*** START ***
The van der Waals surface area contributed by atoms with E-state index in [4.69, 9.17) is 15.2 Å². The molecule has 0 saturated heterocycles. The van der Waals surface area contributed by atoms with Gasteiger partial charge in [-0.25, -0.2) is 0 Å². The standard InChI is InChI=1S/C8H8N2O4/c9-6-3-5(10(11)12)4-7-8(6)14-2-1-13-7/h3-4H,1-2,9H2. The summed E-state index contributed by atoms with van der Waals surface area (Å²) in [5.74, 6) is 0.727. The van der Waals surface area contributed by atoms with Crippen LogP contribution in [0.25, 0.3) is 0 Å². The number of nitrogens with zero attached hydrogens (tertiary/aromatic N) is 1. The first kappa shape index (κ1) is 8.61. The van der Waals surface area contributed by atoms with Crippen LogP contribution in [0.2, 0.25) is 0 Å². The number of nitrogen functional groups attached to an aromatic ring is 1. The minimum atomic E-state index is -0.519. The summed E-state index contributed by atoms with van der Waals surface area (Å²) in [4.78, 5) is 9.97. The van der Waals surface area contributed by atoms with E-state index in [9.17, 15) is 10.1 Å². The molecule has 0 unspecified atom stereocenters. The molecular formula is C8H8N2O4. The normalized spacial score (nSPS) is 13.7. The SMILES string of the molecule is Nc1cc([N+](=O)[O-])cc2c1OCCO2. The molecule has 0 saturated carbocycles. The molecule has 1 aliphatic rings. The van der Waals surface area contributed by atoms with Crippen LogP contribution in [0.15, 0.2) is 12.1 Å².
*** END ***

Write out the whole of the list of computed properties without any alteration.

The van der Waals surface area contributed by atoms with E-state index in [4.69, 9.17) is 15.2 Å². The molecule has 0 saturated heterocycles. The van der Waals surface area contributed by atoms with Gasteiger partial charge in [-0.25, -0.2) is 0 Å². The standard InChI is InChI=1S/C8H8N2O4/c9-6-3-5(10(11)12)4-7-8(6)14-2-1-13-7/h3-4H,1-2,9H2. The summed E-state index contributed by atoms with van der Waals surface area (Å²) in [5.74, 6) is 0.727. The van der Waals surface area contributed by atoms with Crippen LogP contribution in [0.25, 0.3) is 0 Å². The number of nitrogens with zero attached hydrogens (tertiary/aromatic N) is 1. The first kappa shape index (κ1) is 8.61. The van der Waals surface area contributed by atoms with Crippen LogP contribution in [0.2, 0.25) is 0 Å². The number of nitrogen functional groups attached to an aromatic ring is 1. The minimum atomic E-state index is -0.519. The summed E-state index contributed by atoms with van der Waals surface area (Å²) in [4.78, 5) is 9.97. The van der Waals surface area contributed by atoms with E-state index in [9.17, 15) is 10.1 Å². The molecule has 0 unspecified atom stereocenters. The molecular formula is C8H8N2O4. The normalized spacial score (nSPS) is 13.7. The SMILES string of the molecule is Nc1cc([N+](=O)[O-])cc2c1OCCO2. The molecule has 0 saturated carbocycles. The molecule has 1 aliphatic rings. The van der Waals surface area contributed by atoms with Crippen LogP contribution in [0.15, 0.2) is 12.1 Å².